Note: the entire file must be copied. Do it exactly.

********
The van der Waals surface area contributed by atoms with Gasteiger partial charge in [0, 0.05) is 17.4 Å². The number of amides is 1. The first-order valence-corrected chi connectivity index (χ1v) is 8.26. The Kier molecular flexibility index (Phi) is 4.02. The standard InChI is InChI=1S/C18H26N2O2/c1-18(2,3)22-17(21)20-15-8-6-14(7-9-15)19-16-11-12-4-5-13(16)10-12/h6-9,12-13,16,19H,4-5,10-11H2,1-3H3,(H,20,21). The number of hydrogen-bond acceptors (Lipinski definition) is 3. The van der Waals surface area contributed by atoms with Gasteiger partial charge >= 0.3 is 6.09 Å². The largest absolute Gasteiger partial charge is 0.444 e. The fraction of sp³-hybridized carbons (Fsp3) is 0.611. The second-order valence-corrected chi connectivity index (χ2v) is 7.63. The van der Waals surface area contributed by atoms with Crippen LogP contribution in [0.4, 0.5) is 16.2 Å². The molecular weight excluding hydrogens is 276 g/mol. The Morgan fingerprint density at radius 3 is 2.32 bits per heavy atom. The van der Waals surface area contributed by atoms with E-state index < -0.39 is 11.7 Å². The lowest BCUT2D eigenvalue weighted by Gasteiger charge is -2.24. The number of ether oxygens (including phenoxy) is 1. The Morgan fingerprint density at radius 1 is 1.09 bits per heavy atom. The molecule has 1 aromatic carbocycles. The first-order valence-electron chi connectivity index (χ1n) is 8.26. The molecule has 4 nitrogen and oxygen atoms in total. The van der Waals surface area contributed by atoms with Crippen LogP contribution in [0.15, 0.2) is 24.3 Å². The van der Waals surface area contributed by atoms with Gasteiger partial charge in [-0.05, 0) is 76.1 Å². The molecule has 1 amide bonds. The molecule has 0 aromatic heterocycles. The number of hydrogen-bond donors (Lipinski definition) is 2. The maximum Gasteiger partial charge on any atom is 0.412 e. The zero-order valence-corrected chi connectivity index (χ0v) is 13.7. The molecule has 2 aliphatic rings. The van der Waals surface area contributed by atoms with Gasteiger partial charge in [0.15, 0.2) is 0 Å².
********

The van der Waals surface area contributed by atoms with Gasteiger partial charge in [0, 0.05) is 17.4 Å². The number of amides is 1. The first-order valence-corrected chi connectivity index (χ1v) is 8.26. The Kier molecular flexibility index (Phi) is 4.02. The standard InChI is InChI=1S/C18H26N2O2/c1-18(2,3)22-17(21)20-15-8-6-14(7-9-15)19-16-11-12-4-5-13(16)10-12/h6-9,12-13,16,19H,4-5,10-11H2,1-3H3,(H,20,21). The number of hydrogen-bond acceptors (Lipinski definition) is 3. The van der Waals surface area contributed by atoms with Gasteiger partial charge >= 0.3 is 6.09 Å². The largest absolute Gasteiger partial charge is 0.444 e. The fraction of sp³-hybridized carbons (Fsp3) is 0.611. The second-order valence-corrected chi connectivity index (χ2v) is 7.63. The van der Waals surface area contributed by atoms with Crippen LogP contribution in [0.4, 0.5) is 16.2 Å². The molecular weight excluding hydrogens is 276 g/mol. The Morgan fingerprint density at radius 3 is 2.32 bits per heavy atom. The van der Waals surface area contributed by atoms with E-state index < -0.39 is 11.7 Å². The lowest BCUT2D eigenvalue weighted by Gasteiger charge is -2.24. The number of ether oxygens (including phenoxy) is 1. The Morgan fingerprint density at radius 1 is 1.09 bits per heavy atom. The molecule has 1 aromatic carbocycles. The first-order valence-electron chi connectivity index (χ1n) is 8.26. The molecule has 4 nitrogen and oxygen atoms in total. The van der Waals surface area contributed by atoms with Crippen LogP contribution in [0.15, 0.2) is 24.3 Å². The van der Waals surface area contributed by atoms with Gasteiger partial charge in [-0.05, 0) is 76.1 Å². The molecule has 1 amide bonds. The molecule has 0 aromatic heterocycles. The number of hydrogen-bond donors (Lipinski definition) is 2. The maximum Gasteiger partial charge on any atom is 0.412 e. The zero-order valence-corrected chi connectivity index (χ0v) is 13.7. The molecule has 2 aliphatic rings. The van der Waals surface area contributed by atoms with Gasteiger partial charge in [0.15, 0.2) is 0 Å².